This short poem by one of American literature’s greatest poets is actually about death – but then death is probably Emily Dickinson’s greatest theme. The ‘long, long sleep’ is the sleep of death: death is imagined as an unbroken slumber for centuries, where the sleeper doesn’t ‘once look up for noon’.
A long — long Sleep — A famous — Sleep —
That makes no show for Morn —
By Stretch of Limb — or stir of Lid —
An independent One —
Was ever idleness like This?
Upon a Bank of Stone Read the rest of this entry
‘A Bird came down the Walk’ focuses on a popular theme of Emily Dickinson’s poems: animals. As ever, she looks at them in her own way, offering an idiosyncratic perspective on the bird, in this poem.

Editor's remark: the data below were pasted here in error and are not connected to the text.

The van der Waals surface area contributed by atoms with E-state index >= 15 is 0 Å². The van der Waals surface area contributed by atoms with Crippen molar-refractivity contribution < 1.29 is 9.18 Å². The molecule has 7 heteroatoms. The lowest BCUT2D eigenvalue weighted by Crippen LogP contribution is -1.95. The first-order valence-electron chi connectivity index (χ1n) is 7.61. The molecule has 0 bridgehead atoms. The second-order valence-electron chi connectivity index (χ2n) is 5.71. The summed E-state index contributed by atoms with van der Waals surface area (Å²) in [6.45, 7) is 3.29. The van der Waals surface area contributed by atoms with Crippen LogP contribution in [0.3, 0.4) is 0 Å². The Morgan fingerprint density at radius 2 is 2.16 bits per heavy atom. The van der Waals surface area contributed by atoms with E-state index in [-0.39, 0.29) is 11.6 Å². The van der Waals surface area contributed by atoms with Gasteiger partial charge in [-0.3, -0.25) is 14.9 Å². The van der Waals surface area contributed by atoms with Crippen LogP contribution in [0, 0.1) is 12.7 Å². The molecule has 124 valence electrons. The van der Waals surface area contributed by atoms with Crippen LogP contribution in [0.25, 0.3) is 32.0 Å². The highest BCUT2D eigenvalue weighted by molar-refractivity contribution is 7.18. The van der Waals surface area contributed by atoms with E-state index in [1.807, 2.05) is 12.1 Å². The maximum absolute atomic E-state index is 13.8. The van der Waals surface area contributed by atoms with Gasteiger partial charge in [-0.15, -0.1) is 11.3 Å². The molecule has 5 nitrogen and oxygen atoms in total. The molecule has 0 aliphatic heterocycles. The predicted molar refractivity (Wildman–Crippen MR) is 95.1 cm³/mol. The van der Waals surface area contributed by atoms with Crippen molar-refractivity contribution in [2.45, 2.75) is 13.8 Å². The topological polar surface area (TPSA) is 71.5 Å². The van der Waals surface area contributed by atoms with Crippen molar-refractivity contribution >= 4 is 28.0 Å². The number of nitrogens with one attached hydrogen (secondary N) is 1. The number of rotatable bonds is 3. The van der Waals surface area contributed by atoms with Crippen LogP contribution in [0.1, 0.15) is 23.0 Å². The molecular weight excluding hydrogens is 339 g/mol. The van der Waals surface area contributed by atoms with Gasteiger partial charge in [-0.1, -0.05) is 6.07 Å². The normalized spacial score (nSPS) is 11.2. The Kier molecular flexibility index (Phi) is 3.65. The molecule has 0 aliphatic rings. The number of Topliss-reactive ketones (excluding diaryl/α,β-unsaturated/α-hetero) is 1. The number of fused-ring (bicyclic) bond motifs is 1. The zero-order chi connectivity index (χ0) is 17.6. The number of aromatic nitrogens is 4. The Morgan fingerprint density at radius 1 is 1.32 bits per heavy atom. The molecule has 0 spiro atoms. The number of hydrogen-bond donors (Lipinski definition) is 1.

A Bird came down the Walk—
He did not know I saw—
He bit an Angleworm in halves
And ate the fellow, raw,
And then he drank a Dew
From a convenient Grass—
And then hopped sidewise to the Wall
To let a Beetle pass—
He glanced with rapid eyes
That hurried all around— Read the rest of this entry
‘Grief is a Mouse’ by Emily Dickinson (1830-86) explores a range of metaphors for grief, including the idea of grief as a mouse, which ‘chooses Wainscot in the Breast / For His Shy House’. The idea is that grief is deeply felt, but hidden away: like a mouse in the wainscot, we are aware of it continually, but we never (or seldom) see it.
Grief is a Mouse—
And chooses Wainscot in the Breast
For His Shy House—
And baffles quest— Read the rest of this entry